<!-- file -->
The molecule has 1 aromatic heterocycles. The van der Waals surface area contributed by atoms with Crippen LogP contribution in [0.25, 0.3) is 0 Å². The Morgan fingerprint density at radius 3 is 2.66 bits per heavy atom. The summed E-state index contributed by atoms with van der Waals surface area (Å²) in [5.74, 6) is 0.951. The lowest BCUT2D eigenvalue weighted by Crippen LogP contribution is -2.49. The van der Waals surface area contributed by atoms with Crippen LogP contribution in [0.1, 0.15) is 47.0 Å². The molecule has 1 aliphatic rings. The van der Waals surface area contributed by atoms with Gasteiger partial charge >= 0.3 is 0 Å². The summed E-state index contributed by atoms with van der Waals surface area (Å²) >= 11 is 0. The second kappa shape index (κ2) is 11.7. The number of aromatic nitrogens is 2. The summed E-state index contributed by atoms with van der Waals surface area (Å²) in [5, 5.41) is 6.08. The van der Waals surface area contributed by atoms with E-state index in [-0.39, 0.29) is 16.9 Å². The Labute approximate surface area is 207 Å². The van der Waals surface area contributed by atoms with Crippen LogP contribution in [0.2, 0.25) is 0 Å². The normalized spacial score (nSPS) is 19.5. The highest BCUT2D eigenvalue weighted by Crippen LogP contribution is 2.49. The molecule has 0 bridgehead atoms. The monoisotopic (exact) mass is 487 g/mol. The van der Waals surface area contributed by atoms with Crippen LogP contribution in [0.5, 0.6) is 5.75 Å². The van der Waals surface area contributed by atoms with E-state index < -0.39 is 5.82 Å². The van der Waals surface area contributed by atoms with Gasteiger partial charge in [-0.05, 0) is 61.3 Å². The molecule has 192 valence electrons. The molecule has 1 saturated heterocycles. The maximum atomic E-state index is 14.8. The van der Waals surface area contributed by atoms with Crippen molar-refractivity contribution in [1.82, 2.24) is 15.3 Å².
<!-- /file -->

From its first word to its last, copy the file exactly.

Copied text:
The molecule has 1 aromatic heterocycles. The van der Waals surface area contributed by atoms with Crippen LogP contribution in [0.25, 0.3) is 0 Å². The Morgan fingerprint density at radius 3 is 2.66 bits per heavy atom. The summed E-state index contributed by atoms with van der Waals surface area (Å²) in [5.74, 6) is 0.951. The lowest BCUT2D eigenvalue weighted by Crippen LogP contribution is -2.49. The van der Waals surface area contributed by atoms with Crippen LogP contribution in [0.1, 0.15) is 47.0 Å². The molecule has 1 aliphatic rings. The van der Waals surface area contributed by atoms with Gasteiger partial charge >= 0.3 is 0 Å². The summed E-state index contributed by atoms with van der Waals surface area (Å²) >= 11 is 0. The second kappa shape index (κ2) is 11.7. The number of aromatic nitrogens is 2. The summed E-state index contributed by atoms with van der Waals surface area (Å²) in [5, 5.41) is 6.08. The van der Waals surface area contributed by atoms with E-state index in [-0.39, 0.29) is 16.9 Å². The Labute approximate surface area is 207 Å². The van der Waals surface area contributed by atoms with Crippen LogP contribution in [0.2, 0.25) is 0 Å². The normalized spacial score (nSPS) is 19.5. The highest BCUT2D eigenvalue weighted by Crippen LogP contribution is 2.49. The molecule has 0 bridgehead atoms. The monoisotopic (exact) mass is 487 g/mol. The van der Waals surface area contributed by atoms with Crippen LogP contribution in [0.5, 0.6) is 5.75 Å². The van der Waals surface area contributed by atoms with E-state index < -0.39 is 5.82 Å². The van der Waals surface area contributed by atoms with Gasteiger partial charge in [-0.05, 0) is 61.3 Å². The molecule has 192 valence electrons. The molecule has 1 saturated heterocycles. The maximum atomic E-state index is 14.8. The van der Waals surface area contributed by atoms with Crippen molar-refractivity contribution in [1.82, 2.24) is 15.3 Å².